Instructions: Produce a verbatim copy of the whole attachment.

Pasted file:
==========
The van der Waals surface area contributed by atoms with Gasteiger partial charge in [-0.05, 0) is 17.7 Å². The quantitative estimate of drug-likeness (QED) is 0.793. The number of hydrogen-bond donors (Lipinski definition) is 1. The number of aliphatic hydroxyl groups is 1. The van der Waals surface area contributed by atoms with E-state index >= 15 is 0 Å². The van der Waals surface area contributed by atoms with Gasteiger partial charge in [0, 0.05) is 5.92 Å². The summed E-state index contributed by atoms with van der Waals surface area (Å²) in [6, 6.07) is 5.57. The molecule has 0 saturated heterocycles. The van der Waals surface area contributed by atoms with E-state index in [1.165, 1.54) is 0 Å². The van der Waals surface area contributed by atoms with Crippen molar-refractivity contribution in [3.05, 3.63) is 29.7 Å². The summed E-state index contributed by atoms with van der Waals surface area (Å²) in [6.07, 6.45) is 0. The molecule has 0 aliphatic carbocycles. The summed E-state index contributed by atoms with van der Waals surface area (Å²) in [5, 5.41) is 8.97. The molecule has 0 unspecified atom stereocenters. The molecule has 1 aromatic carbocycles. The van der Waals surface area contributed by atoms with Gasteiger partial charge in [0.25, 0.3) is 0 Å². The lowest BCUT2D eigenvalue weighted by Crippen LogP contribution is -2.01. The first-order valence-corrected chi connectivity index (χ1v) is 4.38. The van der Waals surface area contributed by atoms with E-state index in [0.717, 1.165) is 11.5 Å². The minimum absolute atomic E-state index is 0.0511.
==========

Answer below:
The van der Waals surface area contributed by atoms with Gasteiger partial charge in [-0.05, 0) is 17.7 Å². The quantitative estimate of drug-likeness (QED) is 0.793. The number of hydrogen-bond donors (Lipinski definition) is 1. The number of aliphatic hydroxyl groups is 1. The van der Waals surface area contributed by atoms with E-state index >= 15 is 0 Å². The van der Waals surface area contributed by atoms with Gasteiger partial charge in [0, 0.05) is 5.92 Å². The summed E-state index contributed by atoms with van der Waals surface area (Å²) in [6, 6.07) is 5.57. The molecule has 0 saturated heterocycles. The van der Waals surface area contributed by atoms with E-state index in [1.165, 1.54) is 0 Å². The van der Waals surface area contributed by atoms with Crippen molar-refractivity contribution in [3.05, 3.63) is 29.7 Å². The summed E-state index contributed by atoms with van der Waals surface area (Å²) in [6.07, 6.45) is 0. The molecule has 0 aliphatic carbocycles. The summed E-state index contributed by atoms with van der Waals surface area (Å²) in [5, 5.41) is 8.97. The molecule has 0 unspecified atom stereocenters. The molecule has 1 aromatic carbocycles. The van der Waals surface area contributed by atoms with Gasteiger partial charge in [0.25, 0.3) is 0 Å². The lowest BCUT2D eigenvalue weighted by Crippen LogP contribution is -2.01. The first-order valence-corrected chi connectivity index (χ1v) is 4.38. The van der Waals surface area contributed by atoms with E-state index in [0.717, 1.165) is 11.5 Å². The minimum absolute atomic E-state index is 0.0511.